SC rules against Sin’s family in case over land taken by Marcos
MANILA, Philippines — The Supreme Court has ruled that the family of the late Manila Archbishop Jaime Cardinal Sin was not entitled to own over four hectares of agriculture land that President Ferdinand Marcos had included in a reservation set aside for the Aklan National College of Fisheries (ANCF) in New Washington, Aklan.
In an 11-page decision dated March 26 but uploaded to the Supreme Court website only recently, the high tribunal’s First Division sided with petitioner ANCF, ruling that the Sins had failed to show that the land they had owned since the 1930s had been declared alienable and disposable by the government.
Without such a declaration, the land could not be privately owned, the court said, reversing the rulings of the New Washington-Batan Municipal Circuit Trial Court (MCTC), Kalibo Regional Trial Court (RTC) and the Court of Appeals, which had all favored the Sin family and recognized their private rights over the land.
In 1991, Sin and his siblings Salvacion, Rosario, Francisco, Maria, Manuel, Ramon and Ceferina filed a case against the ANCF for taking over three years earlier the 4.12-hectare portion and constructing a fishpond on it.
The Sins claimed the land was part of the property they inherited from their late mother, Maxima Lachica-Sin, who had bought it from a couple in 1932 and which was planted to coconut, banana, mango and palm trees.
The ANCF, however, countered that the lot was part of the 24 hectares allocated by Marcos to the school through Proclamation No. 2074 issued in March 1981.
The college head contended that the Sin lot was classified as timberland in 1960 and therefore not subject to private ownership.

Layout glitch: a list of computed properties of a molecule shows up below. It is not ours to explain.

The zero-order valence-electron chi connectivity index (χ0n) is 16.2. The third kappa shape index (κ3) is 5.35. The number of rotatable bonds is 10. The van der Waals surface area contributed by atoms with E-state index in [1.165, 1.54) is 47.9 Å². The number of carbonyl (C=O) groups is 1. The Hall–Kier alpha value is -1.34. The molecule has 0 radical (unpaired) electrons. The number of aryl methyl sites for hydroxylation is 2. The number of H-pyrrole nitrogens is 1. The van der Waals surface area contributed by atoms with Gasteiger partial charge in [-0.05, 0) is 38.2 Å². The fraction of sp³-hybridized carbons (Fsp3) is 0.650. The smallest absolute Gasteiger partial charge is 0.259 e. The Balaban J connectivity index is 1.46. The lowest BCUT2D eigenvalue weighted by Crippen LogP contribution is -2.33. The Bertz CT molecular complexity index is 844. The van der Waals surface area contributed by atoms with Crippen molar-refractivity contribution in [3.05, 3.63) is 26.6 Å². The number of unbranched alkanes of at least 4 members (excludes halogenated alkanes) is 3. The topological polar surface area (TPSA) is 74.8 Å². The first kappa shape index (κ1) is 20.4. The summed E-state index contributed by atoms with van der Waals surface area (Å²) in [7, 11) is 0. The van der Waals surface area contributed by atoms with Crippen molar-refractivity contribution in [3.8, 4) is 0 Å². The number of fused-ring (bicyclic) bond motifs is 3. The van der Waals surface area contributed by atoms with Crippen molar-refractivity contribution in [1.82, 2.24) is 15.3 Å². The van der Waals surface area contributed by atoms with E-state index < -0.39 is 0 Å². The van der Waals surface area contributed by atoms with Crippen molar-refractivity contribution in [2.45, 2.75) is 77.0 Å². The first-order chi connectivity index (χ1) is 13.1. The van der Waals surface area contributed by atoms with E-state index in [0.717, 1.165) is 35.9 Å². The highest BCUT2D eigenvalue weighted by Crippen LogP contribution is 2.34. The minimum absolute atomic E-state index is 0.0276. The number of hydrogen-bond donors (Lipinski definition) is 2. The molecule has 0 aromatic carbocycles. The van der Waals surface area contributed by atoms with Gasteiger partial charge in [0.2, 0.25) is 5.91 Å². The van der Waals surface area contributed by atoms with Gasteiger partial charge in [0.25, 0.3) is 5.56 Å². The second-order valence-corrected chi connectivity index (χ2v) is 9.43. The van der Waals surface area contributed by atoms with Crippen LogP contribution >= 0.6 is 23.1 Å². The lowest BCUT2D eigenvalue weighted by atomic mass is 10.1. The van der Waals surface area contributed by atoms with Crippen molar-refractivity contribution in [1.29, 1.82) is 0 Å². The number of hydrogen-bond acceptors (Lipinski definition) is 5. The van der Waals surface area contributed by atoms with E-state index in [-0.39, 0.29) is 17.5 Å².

In 2000, the MCTC ruled in favor of the Sins and ordered the lot segregated from the ANCF reservation. The school was also ordered to pay the Sins P3,500 annually for lost income on the land beginning in 1988 and P10,000 in attorney’s fees.
The RTC upheld the MCTC’s ruling. The school elevated the case to the Court of Appeals, which in 2003 also sided with the Sins.
The appellate court noted that the properties adjoining the Sin lot and within the school reservation had been issued titles before 1960, proving that the land was agricultural and disposable. The Sins were able to prove that they owned the land, benefited from it and paid taxes on it 30 years before it was declared a timberland.
The Supreme Court, however, ruled that the Sins’ ownership of the land was “imperfect” and that they still needed to seek judicial confirmation of their ownership as provided for under the country’s public land and property registration laws.
The Sin lot, the justices explained, was still presumed to be part of the public domain even if there was no proof of its classification before 1960 and even if it had been sold to their mother.
They agreed with the ANCF that under the Regalian Doctrine, all lands in the public domain belonged to the state and lands not appearing to be clearly within private ownership were presumed to belong to the state.
“[I]t is therefore the respondents (Sins) which have the burden to identify a positive act of the government, such as an official proclamation, declassifying inalienable public land into disposable land for agricultural or other purposes. Since respondents failed to do so, the alleged possession by them and by their predecessors-in-interest is inconsequential and could never ripen into ownership,” the court said in the decision written by Justice Teresita Leonardo-de Castro.
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